This pregnancy? Fogeddaboutit. Just for the record, with Abbey and Jonah, I experienced nausea but never barfed. This one has sent me to the porcelain god with great regularity. It was so regular, that Scott thought it was funny, but more on my darling spouse in a second. I was so nauseated that I couldn’t stand to be near almost all types of food. But being a stay-at-home parent with toddlers, it was my job to make them three meals a day, limiting my vomiting to in between recipe steps. At night, I’d hold off serving dinner for as long as possible, praying Scott would get home from work so I could barricade myself in the bedroom and burn rose scented candles after spraying orange room deodorizer everywhere.
One night at dinner, I was determined to sit at the table with everyone, a vain attempt to achieve some semblance of normalcy. Then I saw Abbey cramming chicken and rice into her mouth. It was all over. As I made a dash for the bathroom, I could hear Scott chuckling. When I came back ashen-faced, he said sarcastically, “Oh, so you’ve decided to join us? Isn’t that nice guys?”
Then there was my brother. At Christmas – during which I ate virtually nothing and held my breath for nearly 48 hours for fear of being nauseated and blowing chunks all over the Christmas tree and my grandmothers – my brother thought it would be funny to thrust platters of appetizers in my face. “Hey Mere, want some shrimp? How ‘bout some kielbasa? Chipped beef and onion spread?”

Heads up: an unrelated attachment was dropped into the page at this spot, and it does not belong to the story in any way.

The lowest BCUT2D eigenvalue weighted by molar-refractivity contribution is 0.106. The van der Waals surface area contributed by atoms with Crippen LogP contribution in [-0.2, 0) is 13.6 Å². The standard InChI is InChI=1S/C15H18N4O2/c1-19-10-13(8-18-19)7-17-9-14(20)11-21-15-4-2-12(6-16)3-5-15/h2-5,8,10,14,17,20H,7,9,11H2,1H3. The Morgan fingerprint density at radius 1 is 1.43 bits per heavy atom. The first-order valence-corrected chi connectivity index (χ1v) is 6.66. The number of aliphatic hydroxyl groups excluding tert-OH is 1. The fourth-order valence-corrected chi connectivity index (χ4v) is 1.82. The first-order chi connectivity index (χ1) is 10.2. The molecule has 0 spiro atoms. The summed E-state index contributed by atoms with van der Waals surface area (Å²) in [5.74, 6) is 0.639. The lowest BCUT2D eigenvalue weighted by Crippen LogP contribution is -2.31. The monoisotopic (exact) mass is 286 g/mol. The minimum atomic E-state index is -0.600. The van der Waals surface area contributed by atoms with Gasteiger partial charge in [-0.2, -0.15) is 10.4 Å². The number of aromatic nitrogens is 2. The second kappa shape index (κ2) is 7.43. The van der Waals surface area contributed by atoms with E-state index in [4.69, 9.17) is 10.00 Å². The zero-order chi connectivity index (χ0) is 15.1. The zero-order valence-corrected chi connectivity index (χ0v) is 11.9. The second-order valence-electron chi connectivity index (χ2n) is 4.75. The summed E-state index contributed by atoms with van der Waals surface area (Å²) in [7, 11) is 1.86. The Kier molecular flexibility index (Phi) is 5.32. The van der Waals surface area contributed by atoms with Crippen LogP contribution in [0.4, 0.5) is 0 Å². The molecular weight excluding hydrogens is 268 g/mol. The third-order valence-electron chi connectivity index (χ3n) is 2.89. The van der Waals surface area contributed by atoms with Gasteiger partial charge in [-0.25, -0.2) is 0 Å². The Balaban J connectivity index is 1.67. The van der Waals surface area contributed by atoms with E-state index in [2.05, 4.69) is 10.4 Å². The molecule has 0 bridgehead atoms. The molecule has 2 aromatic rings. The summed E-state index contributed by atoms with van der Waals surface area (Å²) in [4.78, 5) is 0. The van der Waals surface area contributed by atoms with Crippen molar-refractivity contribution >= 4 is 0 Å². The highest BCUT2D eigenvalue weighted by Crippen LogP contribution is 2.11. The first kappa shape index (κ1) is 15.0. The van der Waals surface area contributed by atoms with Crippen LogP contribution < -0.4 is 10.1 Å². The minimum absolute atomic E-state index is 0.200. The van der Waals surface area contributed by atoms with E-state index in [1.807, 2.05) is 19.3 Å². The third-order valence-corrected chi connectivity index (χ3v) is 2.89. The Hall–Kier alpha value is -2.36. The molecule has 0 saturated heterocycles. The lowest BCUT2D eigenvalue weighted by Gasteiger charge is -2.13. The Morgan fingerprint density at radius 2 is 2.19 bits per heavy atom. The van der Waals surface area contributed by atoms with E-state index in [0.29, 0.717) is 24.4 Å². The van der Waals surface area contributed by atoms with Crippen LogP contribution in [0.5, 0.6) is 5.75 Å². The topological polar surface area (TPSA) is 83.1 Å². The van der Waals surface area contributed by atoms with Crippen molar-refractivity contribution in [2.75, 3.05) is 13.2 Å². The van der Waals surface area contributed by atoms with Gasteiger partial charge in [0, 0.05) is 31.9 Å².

About a month ago, I kept feeling as though my heart was beating outside my chest. I’d read in my handy dandy “What to Expect When You’re Expecting” book that this was typical for my stage of pregnancy. When I told Scott about it, his only suggestion was to stop reading that book, insinuating that I was fabricating symptoms based on what I’d read, given that I was overly emotional and hormonal. This overly emotional, hormonal chick used everything in her power not to use that book to pummel him until he cried. Instead, I grabbed his hand and pressed it to my neck so he could feel my pulse. “It’s fast,” he admitted. The last time I was pregnant, had I expressed any teensy-weensy whimper, he would’ve come running with the first aid kit and the phone dialed to 911.
Perhaps there should be a special hot line for those of us coping with second (or more) pregnancies whose husbands and male relatives have lost all capacity for compassion. Either that, or they should be forced to wear a 30-pound fanny pack bound very tightly to their guts so that they can barely breathe, get lower back aches, suffer non-stop heartburn and feel fatigued at 4 p.m. On top of that, we’ll make them run after kids in diapers all day, drink 15 glasses of water (as my ob/gyn has told me) and conduct mini-art classes with the tots, trying to comfortably bend over the burgeoning belly to wipe the finger-paint and Play dough off the rug.
When they complain, we can say, “It’s all in your head.”